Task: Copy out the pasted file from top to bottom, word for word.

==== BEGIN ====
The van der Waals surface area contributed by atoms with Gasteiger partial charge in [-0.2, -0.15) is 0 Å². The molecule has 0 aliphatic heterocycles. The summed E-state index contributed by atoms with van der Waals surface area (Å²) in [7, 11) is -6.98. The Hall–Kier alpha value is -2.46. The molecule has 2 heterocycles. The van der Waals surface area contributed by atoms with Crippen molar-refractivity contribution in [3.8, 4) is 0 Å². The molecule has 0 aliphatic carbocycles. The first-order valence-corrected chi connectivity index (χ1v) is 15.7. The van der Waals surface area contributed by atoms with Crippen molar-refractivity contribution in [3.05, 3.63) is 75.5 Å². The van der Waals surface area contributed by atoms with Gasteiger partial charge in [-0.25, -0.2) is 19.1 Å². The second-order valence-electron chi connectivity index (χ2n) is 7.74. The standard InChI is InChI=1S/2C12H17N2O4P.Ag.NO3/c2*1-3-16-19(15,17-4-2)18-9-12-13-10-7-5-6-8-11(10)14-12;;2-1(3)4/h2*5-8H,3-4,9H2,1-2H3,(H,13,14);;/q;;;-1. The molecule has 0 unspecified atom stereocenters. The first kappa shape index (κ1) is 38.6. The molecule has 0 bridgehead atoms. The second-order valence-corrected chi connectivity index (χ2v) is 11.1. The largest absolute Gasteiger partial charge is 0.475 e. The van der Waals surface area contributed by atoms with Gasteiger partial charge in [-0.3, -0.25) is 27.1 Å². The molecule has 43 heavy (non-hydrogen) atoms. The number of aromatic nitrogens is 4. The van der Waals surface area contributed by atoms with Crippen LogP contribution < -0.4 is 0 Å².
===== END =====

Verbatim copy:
The van der Waals surface area contributed by atoms with Gasteiger partial charge in [-0.2, -0.15) is 0 Å². The molecule has 0 aliphatic heterocycles. The summed E-state index contributed by atoms with van der Waals surface area (Å²) in [7, 11) is -6.98. The Hall–Kier alpha value is -2.46. The molecule has 2 heterocycles. The van der Waals surface area contributed by atoms with Crippen molar-refractivity contribution in [3.8, 4) is 0 Å². The molecule has 0 aliphatic carbocycles. The first-order valence-corrected chi connectivity index (χ1v) is 15.7. The van der Waals surface area contributed by atoms with Crippen molar-refractivity contribution in [3.05, 3.63) is 75.5 Å². The van der Waals surface area contributed by atoms with Gasteiger partial charge in [-0.25, -0.2) is 19.1 Å². The second-order valence-electron chi connectivity index (χ2n) is 7.74. The standard InChI is InChI=1S/2C12H17N2O4P.Ag.NO3/c2*1-3-16-19(15,17-4-2)18-9-12-13-10-7-5-6-8-11(10)14-12;;2-1(3)4/h2*5-8H,3-4,9H2,1-2H3,(H,13,14);;/q;;;-1. The molecule has 0 unspecified atom stereocenters. The first kappa shape index (κ1) is 38.6. The molecule has 0 bridgehead atoms. The second-order valence-corrected chi connectivity index (χ2v) is 11.1. The largest absolute Gasteiger partial charge is 0.475 e. The van der Waals surface area contributed by atoms with Gasteiger partial charge in [-0.3, -0.25) is 27.1 Å². The molecule has 43 heavy (non-hydrogen) atoms. The number of aromatic nitrogens is 4. The van der Waals surface area contributed by atoms with Crippen LogP contribution < -0.4 is 0 Å².